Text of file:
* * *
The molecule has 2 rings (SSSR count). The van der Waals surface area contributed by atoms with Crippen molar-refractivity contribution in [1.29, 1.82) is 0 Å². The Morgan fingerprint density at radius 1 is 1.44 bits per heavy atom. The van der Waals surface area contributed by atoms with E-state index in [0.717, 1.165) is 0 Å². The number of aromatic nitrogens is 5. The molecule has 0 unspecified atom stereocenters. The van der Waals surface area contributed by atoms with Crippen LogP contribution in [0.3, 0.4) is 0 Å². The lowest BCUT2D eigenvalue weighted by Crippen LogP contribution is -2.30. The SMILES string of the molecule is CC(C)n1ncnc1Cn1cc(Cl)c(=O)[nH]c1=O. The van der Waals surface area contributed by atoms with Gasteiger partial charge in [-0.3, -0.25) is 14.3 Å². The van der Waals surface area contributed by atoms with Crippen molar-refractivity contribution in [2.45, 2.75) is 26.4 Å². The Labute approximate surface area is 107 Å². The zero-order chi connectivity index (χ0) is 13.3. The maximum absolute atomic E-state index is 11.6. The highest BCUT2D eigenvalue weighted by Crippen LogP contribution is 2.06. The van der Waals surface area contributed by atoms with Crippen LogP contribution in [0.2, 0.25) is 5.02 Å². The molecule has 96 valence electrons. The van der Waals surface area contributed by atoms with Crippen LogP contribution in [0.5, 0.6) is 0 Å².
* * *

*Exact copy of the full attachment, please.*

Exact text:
The molecule has 2 rings (SSSR count). The van der Waals surface area contributed by atoms with Crippen molar-refractivity contribution in [1.29, 1.82) is 0 Å². The Morgan fingerprint density at radius 1 is 1.44 bits per heavy atom. The van der Waals surface area contributed by atoms with E-state index in [0.717, 1.165) is 0 Å². The number of aromatic nitrogens is 5. The molecule has 0 unspecified atom stereocenters. The van der Waals surface area contributed by atoms with Crippen LogP contribution in [0.3, 0.4) is 0 Å². The lowest BCUT2D eigenvalue weighted by Crippen LogP contribution is -2.30. The SMILES string of the molecule is CC(C)n1ncnc1Cn1cc(Cl)c(=O)[nH]c1=O. The van der Waals surface area contributed by atoms with Gasteiger partial charge in [-0.3, -0.25) is 14.3 Å². The van der Waals surface area contributed by atoms with Crippen molar-refractivity contribution in [2.45, 2.75) is 26.4 Å². The Labute approximate surface area is 107 Å². The zero-order chi connectivity index (χ0) is 13.3. The maximum absolute atomic E-state index is 11.6. The highest BCUT2D eigenvalue weighted by Crippen LogP contribution is 2.06. The van der Waals surface area contributed by atoms with Crippen LogP contribution in [0.2, 0.25) is 5.02 Å². The molecule has 96 valence electrons. The van der Waals surface area contributed by atoms with Crippen LogP contribution in [0.5, 0.6) is 0 Å².